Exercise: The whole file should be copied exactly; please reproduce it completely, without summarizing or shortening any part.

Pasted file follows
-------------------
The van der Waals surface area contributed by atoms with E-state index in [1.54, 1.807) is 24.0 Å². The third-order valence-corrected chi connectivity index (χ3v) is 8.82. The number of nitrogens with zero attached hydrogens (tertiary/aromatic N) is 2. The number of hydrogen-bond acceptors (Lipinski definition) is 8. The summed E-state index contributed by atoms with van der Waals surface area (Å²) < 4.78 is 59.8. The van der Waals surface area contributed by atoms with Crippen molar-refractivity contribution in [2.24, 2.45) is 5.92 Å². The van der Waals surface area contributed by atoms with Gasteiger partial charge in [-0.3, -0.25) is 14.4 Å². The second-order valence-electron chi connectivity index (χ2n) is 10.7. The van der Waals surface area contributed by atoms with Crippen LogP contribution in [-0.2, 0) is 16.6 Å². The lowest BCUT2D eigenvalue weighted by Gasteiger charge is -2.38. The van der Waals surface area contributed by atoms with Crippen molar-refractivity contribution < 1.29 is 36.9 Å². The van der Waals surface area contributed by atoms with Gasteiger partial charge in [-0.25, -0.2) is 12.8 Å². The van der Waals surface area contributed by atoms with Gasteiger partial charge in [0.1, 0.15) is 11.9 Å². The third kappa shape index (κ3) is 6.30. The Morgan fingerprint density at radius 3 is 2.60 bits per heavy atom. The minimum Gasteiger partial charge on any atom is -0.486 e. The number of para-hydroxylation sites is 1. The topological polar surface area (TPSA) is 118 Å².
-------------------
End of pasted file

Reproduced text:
The van der Waals surface area contributed by atoms with E-state index in [1.54, 1.807) is 24.0 Å². The third-order valence-corrected chi connectivity index (χ3v) is 8.82. The number of nitrogens with zero attached hydrogens (tertiary/aromatic N) is 2. The number of hydrogen-bond acceptors (Lipinski definition) is 8. The summed E-state index contributed by atoms with van der Waals surface area (Å²) < 4.78 is 59.8. The van der Waals surface area contributed by atoms with Crippen molar-refractivity contribution in [2.24, 2.45) is 5.92 Å². The van der Waals surface area contributed by atoms with Gasteiger partial charge in [-0.3, -0.25) is 14.4 Å². The second-order valence-electron chi connectivity index (χ2n) is 10.7. The van der Waals surface area contributed by atoms with Crippen LogP contribution in [-0.2, 0) is 16.6 Å². The lowest BCUT2D eigenvalue weighted by Gasteiger charge is -2.38. The van der Waals surface area contributed by atoms with Crippen molar-refractivity contribution < 1.29 is 36.9 Å². The van der Waals surface area contributed by atoms with Gasteiger partial charge in [-0.25, -0.2) is 12.8 Å². The van der Waals surface area contributed by atoms with Gasteiger partial charge in [0.1, 0.15) is 11.9 Å². The third kappa shape index (κ3) is 6.30. The Morgan fingerprint density at radius 3 is 2.60 bits per heavy atom. The minimum Gasteiger partial charge on any atom is -0.486 e. The number of para-hydroxylation sites is 1. The topological polar surface area (TPSA) is 118 Å².